Great expectations? Reconciling the aspiration, outcome, and possibility of co-production

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Jan 07, 2020
Author: 
Kripa Jagannathan, James C. Arnott, Carina Wyborn, Nicole Klenk, Katharine J. Mach, Richard H. Moss, and K. Dana Sjostrom

 

Abstract

Co-production is an increasingly popular approach for environmental and sustainability research, but what is actually produced through its practice remains understudied. This paper reviews recent examples of co-produced research alongside current theorization on the topic. Focusing on the area of climate change adaptation, we find that co-produced climate change adaptation research appears to be improving knowledge use, among other positive outcomes, but a difference emerges between the range of outcomes reported in practice and the scope of ambition conceived through theory. This raises important questions about how the practice of knowledge co-production should be evaluated and, fundamentally, what we should expect to produce through co-production. We argue that understanding and reconciling the transformative potential of science-practice collaborations within the context of the incremental progress achieved through its current practice will catalyze a more integrated and actionable scholarship and practice.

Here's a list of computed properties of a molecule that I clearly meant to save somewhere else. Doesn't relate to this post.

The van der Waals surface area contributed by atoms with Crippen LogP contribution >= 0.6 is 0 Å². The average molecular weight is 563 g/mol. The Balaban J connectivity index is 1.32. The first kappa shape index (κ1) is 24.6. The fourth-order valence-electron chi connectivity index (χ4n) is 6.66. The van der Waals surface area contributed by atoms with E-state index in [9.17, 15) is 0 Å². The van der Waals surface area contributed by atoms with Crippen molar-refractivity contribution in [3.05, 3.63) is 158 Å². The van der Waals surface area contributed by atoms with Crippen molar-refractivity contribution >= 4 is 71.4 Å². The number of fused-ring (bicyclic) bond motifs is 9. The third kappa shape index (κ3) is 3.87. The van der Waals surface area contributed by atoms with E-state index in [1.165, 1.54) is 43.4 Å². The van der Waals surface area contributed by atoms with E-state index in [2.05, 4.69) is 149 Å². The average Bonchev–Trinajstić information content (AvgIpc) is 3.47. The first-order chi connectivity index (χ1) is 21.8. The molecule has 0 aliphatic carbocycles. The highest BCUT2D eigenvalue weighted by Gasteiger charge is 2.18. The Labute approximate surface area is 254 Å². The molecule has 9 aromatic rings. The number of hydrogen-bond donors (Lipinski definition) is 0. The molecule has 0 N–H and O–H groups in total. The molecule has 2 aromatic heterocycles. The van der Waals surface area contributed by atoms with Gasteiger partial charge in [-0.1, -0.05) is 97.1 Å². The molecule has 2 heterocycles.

Article published in Current Opinion in Environmental Sustainability.

 



DOI for citing: 
https://doi.org/10.1016/j.cosust.2019.11.010
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